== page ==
Tidbit: In the early 1960s, Knoxville, Tennessee had a prominent home builder named John Fiser. Joe had always wanted a lake house, so when the time came, he turned to notable Gatlinburg architect Hubert Bebb and had him design a gargantuan 4,600, tri-level, hexagonal-shaped house overlooking Fort Loudon Lake (later additions would bring the house’s square footage up to around 10,000 sq ft). Sparing no expense, John hired Jim Cleveland (an architect-designer) to design + decorate the interior with imported fixtures from Spain, wool carpets, and a Robert R. Bushong screenprint (for the focal point of the main room). The ink wasn’t even dry on Bebb + Cleveland’s plans before John began building the house (he was a builder, after all). The stonework alone took 6 months! Unfortunately, the house didn’t transition well into the modern era. The house itself was neat but, according to the Fisers, didn’t have all of the amenities one would want from a modern house. Although they put time and energy into seeing whether a rehab was feasible, they decided that it would have been too costly, and the house was demolished in 2012. The good news, though, is that much of the original house’s materials were used in a new build on the site. That said, we bid you RIP, hexagonal house.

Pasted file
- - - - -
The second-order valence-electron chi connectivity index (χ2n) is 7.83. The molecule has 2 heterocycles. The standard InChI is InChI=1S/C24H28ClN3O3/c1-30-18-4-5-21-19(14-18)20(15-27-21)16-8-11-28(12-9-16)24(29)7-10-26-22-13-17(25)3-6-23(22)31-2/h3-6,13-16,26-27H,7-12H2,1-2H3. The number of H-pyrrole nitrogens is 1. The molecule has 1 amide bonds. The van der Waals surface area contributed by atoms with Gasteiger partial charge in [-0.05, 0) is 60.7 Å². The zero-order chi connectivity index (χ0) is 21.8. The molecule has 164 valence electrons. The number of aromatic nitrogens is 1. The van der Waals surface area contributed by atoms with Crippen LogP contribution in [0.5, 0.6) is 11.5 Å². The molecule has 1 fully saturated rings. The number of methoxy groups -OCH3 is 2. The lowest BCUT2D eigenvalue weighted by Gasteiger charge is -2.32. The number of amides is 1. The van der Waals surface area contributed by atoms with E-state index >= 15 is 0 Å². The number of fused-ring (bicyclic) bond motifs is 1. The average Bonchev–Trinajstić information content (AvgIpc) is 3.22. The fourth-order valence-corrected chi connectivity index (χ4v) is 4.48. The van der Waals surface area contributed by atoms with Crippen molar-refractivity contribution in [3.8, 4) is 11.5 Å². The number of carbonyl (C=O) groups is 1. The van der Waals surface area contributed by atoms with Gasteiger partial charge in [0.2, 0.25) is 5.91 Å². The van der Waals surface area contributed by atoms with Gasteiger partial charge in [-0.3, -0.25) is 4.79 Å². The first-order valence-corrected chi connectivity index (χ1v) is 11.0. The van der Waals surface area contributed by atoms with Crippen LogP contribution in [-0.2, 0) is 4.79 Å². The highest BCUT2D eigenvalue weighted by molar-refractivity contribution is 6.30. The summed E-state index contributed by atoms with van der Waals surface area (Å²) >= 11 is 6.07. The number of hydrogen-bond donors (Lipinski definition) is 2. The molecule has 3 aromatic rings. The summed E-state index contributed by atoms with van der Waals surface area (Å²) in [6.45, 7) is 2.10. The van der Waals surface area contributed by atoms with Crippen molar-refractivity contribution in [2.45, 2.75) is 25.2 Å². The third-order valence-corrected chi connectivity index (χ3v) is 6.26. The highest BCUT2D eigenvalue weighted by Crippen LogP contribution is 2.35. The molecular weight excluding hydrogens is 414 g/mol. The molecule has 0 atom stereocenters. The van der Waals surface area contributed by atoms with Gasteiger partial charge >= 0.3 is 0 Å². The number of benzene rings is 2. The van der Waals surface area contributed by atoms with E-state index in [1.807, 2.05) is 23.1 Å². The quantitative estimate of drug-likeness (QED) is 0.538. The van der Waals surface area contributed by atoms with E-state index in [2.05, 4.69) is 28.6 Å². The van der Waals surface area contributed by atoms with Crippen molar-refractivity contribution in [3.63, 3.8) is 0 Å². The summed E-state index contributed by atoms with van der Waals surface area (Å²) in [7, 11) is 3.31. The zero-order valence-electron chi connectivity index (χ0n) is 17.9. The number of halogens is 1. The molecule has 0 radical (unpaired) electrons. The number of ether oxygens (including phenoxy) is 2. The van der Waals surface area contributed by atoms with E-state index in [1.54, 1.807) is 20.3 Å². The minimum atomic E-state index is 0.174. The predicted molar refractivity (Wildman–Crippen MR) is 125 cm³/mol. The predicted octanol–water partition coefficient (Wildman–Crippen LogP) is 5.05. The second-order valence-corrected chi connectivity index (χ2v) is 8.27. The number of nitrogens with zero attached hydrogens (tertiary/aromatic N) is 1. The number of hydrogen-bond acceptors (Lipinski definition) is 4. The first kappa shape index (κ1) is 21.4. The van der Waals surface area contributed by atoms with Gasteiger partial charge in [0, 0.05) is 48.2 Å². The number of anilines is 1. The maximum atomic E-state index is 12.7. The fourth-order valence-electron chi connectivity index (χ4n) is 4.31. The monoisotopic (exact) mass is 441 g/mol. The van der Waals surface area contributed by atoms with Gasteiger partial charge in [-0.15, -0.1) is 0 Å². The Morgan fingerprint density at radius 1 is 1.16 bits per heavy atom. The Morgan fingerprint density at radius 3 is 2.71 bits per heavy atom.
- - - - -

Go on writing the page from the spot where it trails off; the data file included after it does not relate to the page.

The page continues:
Google Satellite view 2010
Google Satellite view 2013

Tennessee Modernism: the ALCOA Care-Free Home by Charles M. Goodman

Structure: ALCOA Care-Free Home
Location: Maryville, Tennessee
Architect: Charles M. Goodman
Date: 1957
Story: The year is 1957, and ALCOA (the Aluminum Company of America, now called Arconic) decided that more people should live in homes made out of aluminum. It was as much of a sales pitch as anything else…but it be quite the experiment.

ALCOA hired architect Charles M. Goodman to design what they called the “Care-Free” home. The houses were 3 bed, 3 bath, 1,900 sq. ft. and were filled with colorful aluminum (used both as the structure of the house and as decoration). These pictures from the brochure show just how ALCOA was planning to market the houses.

This Care-Free house (in Portland, Oregon) gives you a look at the house in real life, and showcases the prominent use of aluminum throughout.

To get folks interested in these unique houses, ALCOA decided to pay for + build the first batch. They planned to build 50, but only 24 were ever built. As it turns out, building a house out of aluminum is quite expensive. The houses were intended to cost around $25,000 ($230k today), but they ended up costing double that price — and thus weren’t affordable for the middle class market ALCOA was aiming for.

Luckily for us here in the Volunteer State, one of the the 24 constructed houses was built in Maryville, Tennessee. It’s been unsympathetically remodeled however the bones still look to be in pretty good shape (probably due to the sturdiness of all that aluminum).

Tennessee Modernism: Cabin by (and for) Gerhardt Nimmer

Structure: Gerhardt Nimmer Cabin
Location: Gatlinburg, Tennessee
Architect: Gerhardt Nimmer
Date: 1960